The Federal Deficit Is Shrinking Already, But That’s Not Really a Good Thing

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So how’s the federal deficit doing? Last month the Treasury Department figured that the FY2012 deficit would clock in at about $1.1 trillion, or 7 percent of GDP. That’s down considerably from three years ago, when the deficit peaked at a hair over 10 percent of GDP.

Jed Graham, using the three-year change as a benchmark, says this is the biggest peacetime drop in 75 years:

Believe it or not, the federal deficit has fallen faster over the past three years than it has in any such stretch since demobilization from World War II….If U.S. history offers any guide, we are already testing the speed limits of a fiscal consolidation that doesn’t risk backfiring. That’s why the best way to address the fiscal cliff likely is to postpone it.

….Other occasions when the federal deficit contracted by much more than 1 percentage point a year have coincided with recession. Some examples include 1937, 1960 and 1969.

This three-year window feels a little like cherry-picking to me. I’m not sure it has any special value aside from the fact that it happens to give us a comparison with the peak deficit year of 2009, therefore making this year’s decline look especially steep. Still, there’s no question that no matter what window you look at, the deficit is shrinking at a pretty rapid pace, as the chart on the right shows. And Graham is right: this means that the government “already has its foot on the brakes” at a time when our recovery from the Great Recession is still pretty fragile. Braking even harder isn’t a great idea right now.

There’s nothing wrong with negotiating over long-term deficit reduction, but that’s all we should be negotiating over: long-term reduction. Over the next year or two, there’s really no reason we should be shrinking the deficit at all.

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WHO DOESN’T LOVE A POSITIVE STORY—OR TWO?

“Great journalism really does make a difference in this world: it can even save kids.”

That’s what a civil rights lawyer wrote to Julia Lurie, the day after her major investigation into a psychiatric hospital chain that uses foster children as “cash cows” published, letting her know he was using her findings that same day in a hearing to keep a child out of one of the facilities we investigated.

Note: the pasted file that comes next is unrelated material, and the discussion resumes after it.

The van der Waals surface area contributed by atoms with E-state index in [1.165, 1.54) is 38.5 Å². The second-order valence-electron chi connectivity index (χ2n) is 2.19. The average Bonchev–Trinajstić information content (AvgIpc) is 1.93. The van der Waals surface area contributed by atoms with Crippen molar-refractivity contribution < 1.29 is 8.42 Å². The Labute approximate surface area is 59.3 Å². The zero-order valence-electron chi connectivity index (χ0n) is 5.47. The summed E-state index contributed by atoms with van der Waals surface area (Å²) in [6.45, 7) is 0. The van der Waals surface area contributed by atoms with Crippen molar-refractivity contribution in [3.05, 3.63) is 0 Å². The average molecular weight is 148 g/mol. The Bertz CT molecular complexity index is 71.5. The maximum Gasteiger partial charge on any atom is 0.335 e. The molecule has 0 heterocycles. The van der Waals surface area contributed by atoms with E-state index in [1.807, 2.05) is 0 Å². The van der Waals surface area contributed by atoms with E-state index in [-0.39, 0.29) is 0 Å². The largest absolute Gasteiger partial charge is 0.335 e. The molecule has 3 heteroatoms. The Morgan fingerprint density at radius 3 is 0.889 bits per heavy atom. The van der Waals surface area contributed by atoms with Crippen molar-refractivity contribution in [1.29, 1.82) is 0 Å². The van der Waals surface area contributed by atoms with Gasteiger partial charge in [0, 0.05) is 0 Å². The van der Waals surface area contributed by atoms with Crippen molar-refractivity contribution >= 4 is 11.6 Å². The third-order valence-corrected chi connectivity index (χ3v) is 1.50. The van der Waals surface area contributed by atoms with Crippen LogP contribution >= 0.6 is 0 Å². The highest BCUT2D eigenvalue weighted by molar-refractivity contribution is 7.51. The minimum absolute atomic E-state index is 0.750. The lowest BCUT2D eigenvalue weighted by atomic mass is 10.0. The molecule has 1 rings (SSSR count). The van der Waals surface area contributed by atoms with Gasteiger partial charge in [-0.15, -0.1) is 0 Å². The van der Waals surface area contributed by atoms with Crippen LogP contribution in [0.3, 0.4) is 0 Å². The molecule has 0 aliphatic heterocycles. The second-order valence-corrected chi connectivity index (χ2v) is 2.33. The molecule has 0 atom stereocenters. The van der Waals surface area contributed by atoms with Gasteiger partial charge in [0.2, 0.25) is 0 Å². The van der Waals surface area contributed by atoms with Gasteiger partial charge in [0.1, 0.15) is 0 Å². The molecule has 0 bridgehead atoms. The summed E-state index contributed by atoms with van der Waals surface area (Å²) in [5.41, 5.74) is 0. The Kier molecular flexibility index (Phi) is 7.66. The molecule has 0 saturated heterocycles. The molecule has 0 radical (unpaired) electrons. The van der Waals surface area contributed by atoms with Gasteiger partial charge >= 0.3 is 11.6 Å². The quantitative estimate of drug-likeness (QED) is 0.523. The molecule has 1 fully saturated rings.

That’s awesome. As is the fact that Julia, who spent a full year reporting this challenging story, promptly heard from a Senate committee that will use her work in their own investigation of Universal Health Services. There’s no doubt her revelations will continue to have a big impact in the months and years to come.

Like another story about Mother Jones’ real-world impact.

This one, a multiyear investigation, published in 2021, exposed conditions in sugar work camps in the Dominican Republic owned by Central Romana—the conglomerate behind brands like C&H and Domino, whose product ends up in our Hershey bars and other sweets. A year ago, the Biden administration banned sugar imports from Central Romana. And just recently, we learned of a previously undisclosed investigation from the Department of Homeland Security, looking into working conditions at Central Romana. How big of a deal is this?

“This could be the first time a corporation would be held criminally liable for forced labor in their own supply chains,” according to a retired special agent we talked to.

Wow.

And it is only because Mother Jones is funded primarily by donations from readers that we can mount ambitious, yearlong—or more—investigations like these two stories that are making waves.

About that: It’s unfathomably hard in the news business right now, and we came up about $28,000 short during our recent fall fundraising campaign. We simply have to make that up soon to avoid falling further behind than can be made up for, or needing to somehow trim $1 million from our budget, like happened last year.

If you can, please support the reporting you get from Mother Jones—that exists to make a difference, not a profit—with a donation of any amount today. We need more donations than normal to come in from this specific blurb to help close our funding gap before it gets any bigger.

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